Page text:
20. A mobile device comprising: a controller configured to, in response to a signal received from a fencing weapon deviating from a baseline frequency by more than a threshold frequency factor, indicate a touch; and a display configured to output the indication of a touch.
Description



TECHNICAL FIELD

[0001] The present disclosure relates to systems used to score fencing matches.

BACKGROUND

[0002] Sport fencing is scored using an electronic hit recognition system. The system requires a reel of insulated conductive cabling to be attached to the fencer's jacket. The reel is automatically retracted as the fencers move about the piste or strip. The cabling is energized to conduct electricity when a fencer is hit and a point is scored. Use of the cabling can reduce fencer mobility, require high energy consumption, and require substantial investment to acquire.

SUMMARY

[0003] A fencing scoring system may include a controller configured to output a signal indicative of a hit. The output signal may be in response to counts of edges of one or more oscillating signals having a variable frequency deviating from a threshold over a period. The counts may be of edges that are rising. The counts may be of edges that are falling. The counts may be of edges that are rising and falling. The frequency may be based on a capacitance of a circuit. A portion of the capacitance may be from a fencing equipment component. The equipment component may be a lame. The equipment component may be a weapon.

[0004] A fencing scoring system may include a mobile device configured to record an indication of a hit. The recordation may be in response to a signal from a circuit connected to a port of the mobile device.

BRIEF DESCRIPTION OF THE DRAWINGS

[0005] FIG. 1 depicts fencers on a piste and a scoring station;

[0006] FIG. 2 depicts an oscillating circuit diagram that oscillates based on an RC time constant;

[0007] FIG. 3 depicts an oscillating circuit diagram that includes two capacitors and a pushbutton switch;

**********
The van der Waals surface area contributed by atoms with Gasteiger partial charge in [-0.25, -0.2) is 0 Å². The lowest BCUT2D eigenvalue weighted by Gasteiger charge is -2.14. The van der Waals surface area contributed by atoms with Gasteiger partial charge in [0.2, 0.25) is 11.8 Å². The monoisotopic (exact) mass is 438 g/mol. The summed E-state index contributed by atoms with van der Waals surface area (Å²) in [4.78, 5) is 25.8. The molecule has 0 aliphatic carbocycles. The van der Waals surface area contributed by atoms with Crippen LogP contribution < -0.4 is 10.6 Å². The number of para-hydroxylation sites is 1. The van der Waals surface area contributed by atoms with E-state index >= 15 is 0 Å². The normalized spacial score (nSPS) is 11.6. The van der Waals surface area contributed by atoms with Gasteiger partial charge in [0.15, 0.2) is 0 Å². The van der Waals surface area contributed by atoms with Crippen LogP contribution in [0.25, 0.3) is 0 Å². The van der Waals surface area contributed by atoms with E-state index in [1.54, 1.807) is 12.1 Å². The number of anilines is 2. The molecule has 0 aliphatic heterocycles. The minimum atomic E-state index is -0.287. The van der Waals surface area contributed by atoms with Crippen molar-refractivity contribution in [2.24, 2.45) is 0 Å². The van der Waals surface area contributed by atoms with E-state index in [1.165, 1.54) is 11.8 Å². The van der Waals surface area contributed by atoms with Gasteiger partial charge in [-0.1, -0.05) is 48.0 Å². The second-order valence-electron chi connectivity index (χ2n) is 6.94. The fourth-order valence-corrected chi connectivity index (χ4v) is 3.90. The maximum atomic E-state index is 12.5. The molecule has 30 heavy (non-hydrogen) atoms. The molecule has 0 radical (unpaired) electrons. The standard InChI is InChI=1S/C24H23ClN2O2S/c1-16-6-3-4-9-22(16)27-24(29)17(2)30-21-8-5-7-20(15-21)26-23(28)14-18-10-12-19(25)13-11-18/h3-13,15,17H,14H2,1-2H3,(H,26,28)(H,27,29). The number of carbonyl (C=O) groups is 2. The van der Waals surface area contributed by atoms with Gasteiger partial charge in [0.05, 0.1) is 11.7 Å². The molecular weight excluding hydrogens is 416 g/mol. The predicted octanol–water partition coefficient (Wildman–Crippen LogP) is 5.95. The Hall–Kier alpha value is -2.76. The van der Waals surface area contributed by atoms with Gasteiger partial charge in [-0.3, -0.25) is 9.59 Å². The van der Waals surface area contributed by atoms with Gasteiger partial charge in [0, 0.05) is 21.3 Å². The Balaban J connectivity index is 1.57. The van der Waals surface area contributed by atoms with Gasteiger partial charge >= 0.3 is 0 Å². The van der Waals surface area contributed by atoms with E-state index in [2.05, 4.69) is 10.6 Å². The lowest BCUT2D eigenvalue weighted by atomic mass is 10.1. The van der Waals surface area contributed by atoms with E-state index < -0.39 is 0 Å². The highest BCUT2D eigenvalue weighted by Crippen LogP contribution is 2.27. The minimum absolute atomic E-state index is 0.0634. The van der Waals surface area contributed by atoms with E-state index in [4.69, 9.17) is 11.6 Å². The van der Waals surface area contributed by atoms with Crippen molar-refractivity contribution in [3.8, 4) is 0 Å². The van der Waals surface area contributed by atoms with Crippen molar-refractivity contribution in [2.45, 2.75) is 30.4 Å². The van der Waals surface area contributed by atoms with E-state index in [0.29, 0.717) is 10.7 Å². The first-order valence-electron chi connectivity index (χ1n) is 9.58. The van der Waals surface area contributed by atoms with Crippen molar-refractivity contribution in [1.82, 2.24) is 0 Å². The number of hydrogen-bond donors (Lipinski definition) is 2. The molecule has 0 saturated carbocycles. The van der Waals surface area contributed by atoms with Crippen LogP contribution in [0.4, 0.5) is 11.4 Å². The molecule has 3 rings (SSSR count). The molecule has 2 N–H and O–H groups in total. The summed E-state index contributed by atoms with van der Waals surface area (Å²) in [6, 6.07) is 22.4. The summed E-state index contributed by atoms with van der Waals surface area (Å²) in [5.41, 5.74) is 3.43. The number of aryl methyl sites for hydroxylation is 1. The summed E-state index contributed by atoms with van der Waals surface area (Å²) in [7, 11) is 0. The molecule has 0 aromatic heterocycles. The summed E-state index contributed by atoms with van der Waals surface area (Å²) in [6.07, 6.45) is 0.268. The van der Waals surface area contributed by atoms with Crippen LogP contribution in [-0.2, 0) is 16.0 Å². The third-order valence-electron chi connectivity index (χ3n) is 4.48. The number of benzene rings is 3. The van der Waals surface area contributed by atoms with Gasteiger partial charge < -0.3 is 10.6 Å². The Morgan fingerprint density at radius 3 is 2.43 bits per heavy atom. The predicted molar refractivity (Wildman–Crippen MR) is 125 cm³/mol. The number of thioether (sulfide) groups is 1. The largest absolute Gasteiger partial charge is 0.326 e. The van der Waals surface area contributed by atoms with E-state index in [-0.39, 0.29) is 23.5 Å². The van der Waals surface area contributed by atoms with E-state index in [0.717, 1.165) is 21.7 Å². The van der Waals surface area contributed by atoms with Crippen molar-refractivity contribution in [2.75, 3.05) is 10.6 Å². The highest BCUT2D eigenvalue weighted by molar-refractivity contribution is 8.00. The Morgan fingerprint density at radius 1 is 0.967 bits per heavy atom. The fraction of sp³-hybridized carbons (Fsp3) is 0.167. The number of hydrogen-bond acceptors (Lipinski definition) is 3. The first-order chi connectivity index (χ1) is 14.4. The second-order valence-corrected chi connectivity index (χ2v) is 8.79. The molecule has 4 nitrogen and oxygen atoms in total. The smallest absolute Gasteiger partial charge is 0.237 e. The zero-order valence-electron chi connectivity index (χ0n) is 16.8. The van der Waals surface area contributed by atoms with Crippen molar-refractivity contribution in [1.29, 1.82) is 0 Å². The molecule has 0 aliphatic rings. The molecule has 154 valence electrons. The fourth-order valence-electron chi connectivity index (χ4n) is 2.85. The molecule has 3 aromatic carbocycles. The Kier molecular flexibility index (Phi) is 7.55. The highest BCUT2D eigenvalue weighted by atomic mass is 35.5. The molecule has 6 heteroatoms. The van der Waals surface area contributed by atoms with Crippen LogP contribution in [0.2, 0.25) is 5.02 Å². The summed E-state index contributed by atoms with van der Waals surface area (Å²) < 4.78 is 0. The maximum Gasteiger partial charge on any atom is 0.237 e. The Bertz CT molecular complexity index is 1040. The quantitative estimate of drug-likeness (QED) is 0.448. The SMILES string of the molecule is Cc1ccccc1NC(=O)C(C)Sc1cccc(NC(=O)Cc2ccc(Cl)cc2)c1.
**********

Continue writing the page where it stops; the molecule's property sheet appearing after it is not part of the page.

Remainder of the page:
[0008] FIG. 4 depicts an oscillating circuit diagram that includes three capacitors and a pushbutton switch;

[0009] FIG. 5 depicts a scoring system having an oscillating circuit and a mobile device;

[0010] FIG. 6 depicts a scoring system having an oscillating circuit, an isolation coupler, and a microcontroller;

[0011] FIG. 7 is a graph of an oscilloscope of a baseline oscillating signal;

[0012] FIG. 8 is a graph of an oscilloscope of an oscillating signal after the pushbutton switch is closed;

[0013] FIG. 9 is a graph of an oscilloscope of an oscillating signal after a pushbutton switch is closed and contact has been made with a target area; and

[0014] FIG. 10 is a screenshot of a mobile device application that counts the number of rising edges to determine a frequency and hit.

DETAILED DESCRIPTION

[0015] Embodiments of the present disclosure are described herein. It is to be understood, however, that the disclosed embodiments are merely examples, other embodiments may take various, and alternative forms. The figures are not necessarily to scale; some features could be exaggerated or minimized to show details of particular components. Therefore, specific structural and functional details disclosed herein are not to be interpreted as limiting, but merely as a representative basis for teaching one skilled in the art to variously employ the present invention. As those of ordinary skill in the art will understand, various features illustrated and described with reference to any one of the figures may be combined with features illustrated in one or more other figures to produce embodiments that are not explicitly illustrated or described. The combinations of features illustrated provide representative embodiments for typical applications. Various combinations and modifications of the features consistent with the teachings of this disclosure, however, could be desired for particular applications or implementations.